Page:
7. A system for displaying medical images comprising a medical image generating means for generating a first set of related images from views of spaced slices through an organ or tissue within a human body, and a video display means for displaying said first set of related images as a motion pictures comprising video processing means for generating dense motion vector fields between said images of said first set representing displacement between corresponding image elements in each pair of adjacent images of said first set, for scaling the vectors of said dense motion vector fields in accordance with the location of interpolated images between said images of said first set to provide scaled versions of said dense motion vector fields, and for generating said interpolated images in accordance with said scaled versions of said dense motion vector fields and at least one image of each pair of adjacent images.
8. The system of claim 7, wherein said medical image generating means comprises at least one of:
an x-ray camera;
a camera;
a computer aided tomography (CAT) scan imager;
a magnetic resonance imaging (MRI) device; and
a device operative to obtain internal images.
9. The system of claim 7, wherein upon generation of said interpolated images, said interpolated images are interleaved between each of said pairs of adjacent images.
10. The system of claim 7, wherein said images displayed as said motion picture are spaced at regular intervals for display.
11. The system of claim 7, wherein said first set of images and said interpolated images are stored in an image storage means for storing images.
12. A system for displaying medical images comprising a medical image generator adapted to generate a first set of related images from views taken internally within a human body, said images being spaced in time or space, a video processor generates a set of interpolated images from said first set of images and to assemble a second set of images comprising said interpolated images, and a video display device for displaying said second set of images as a motion picture, wherein said video processor generates dense motion vector fields between the images of said first set representing displacement between corresponding image elements in each pair of adjacent images of said first set, said video processor scaling the vectors of said dense motion vector fields in accordance with the location of the interpolated images between the images of said first set to provide scaled versions of said dense motion vector fields, said video processor generating said interpolated images in accordance with the scaled versions of said dense motion vector fields and at least one image of each pair of adjacent images.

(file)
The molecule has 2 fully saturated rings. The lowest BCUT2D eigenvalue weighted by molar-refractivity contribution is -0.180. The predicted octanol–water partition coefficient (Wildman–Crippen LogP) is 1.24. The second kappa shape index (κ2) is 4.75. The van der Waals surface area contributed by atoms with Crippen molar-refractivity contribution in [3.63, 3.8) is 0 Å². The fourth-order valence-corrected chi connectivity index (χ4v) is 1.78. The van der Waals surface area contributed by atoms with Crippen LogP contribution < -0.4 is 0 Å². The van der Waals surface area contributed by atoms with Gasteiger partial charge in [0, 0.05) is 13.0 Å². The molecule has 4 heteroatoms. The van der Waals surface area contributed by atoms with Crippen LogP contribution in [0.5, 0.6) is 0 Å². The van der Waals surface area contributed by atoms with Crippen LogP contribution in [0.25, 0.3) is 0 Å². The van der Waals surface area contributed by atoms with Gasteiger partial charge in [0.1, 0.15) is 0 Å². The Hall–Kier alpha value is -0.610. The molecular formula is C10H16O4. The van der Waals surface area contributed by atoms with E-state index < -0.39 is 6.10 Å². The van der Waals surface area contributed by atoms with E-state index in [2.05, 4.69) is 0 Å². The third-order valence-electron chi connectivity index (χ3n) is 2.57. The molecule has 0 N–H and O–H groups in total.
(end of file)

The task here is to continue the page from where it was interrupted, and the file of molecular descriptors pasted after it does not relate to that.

13. A system for displaying medical images as recited in claim 12, wherein said first set of medical images are views of spaced slices through an organ or tissue within a body.
14. A system for displaying medical images as recited in claim 12, wherein said first set of medical images are spaced in time.
15. The system of claim 12, wherein said medical image generator comprises at least one of:
an x-ray camera;
a camera;
a computer aided tomography (CAT) scan imager;
a magnetic resonance imaging (MRI) device; and
a device operative to obtain internal images.
16. The system of claim 12, wherein upon generation of said interpolated images, said interpolated images are interleaved between each of said pairs of adjacent images.
17. The system of claim 12, wherein said images displayed as said motion picture are spaced at regular intervals for display.
18. The system of claim 12, wherein said first set of images and said interpolated images are stored in an image storage device.
Description

This invention relates to a system for improving the display of medical images of internal organs and tissue such as produced by x-ray, CAT scan, or MRI.

BACKGROUND OF THE INVENTION

Medical images of internal organs and tissue are typically viewed one frame at a time. This process is time consuming and it may result in significant diagnostic indicia being overlooked wherein the diagnostic indicia is represented by changes or differences between related medical images such as images taken at successive time intervals or images which are taken from spatially separated slices through internal organs or tissue. Accordingly, there is a need to display medical images in a manner to make such changes or differences more noticeable. One way to make changes more noticeable is to display successive images as a motion picture. In the case of successive images displaced in time, the images would appear as a motion picture provided the successive images are taken at short enough intervals to avoid excessive changes from image to image. In a practical system, the display of such successive images does not result in a motion depiction in which the depicted objects transform smoothly, because the changes between the successive images are too great and abrupt changes typically occur from image to image resulting in the depiction being “jerky” and difficult to follow. The above problem, of course, could be solved by simply taking the images closer together in time. But this solution is impractical, if not impossible, because of the number of images required and the time required to obtain each image.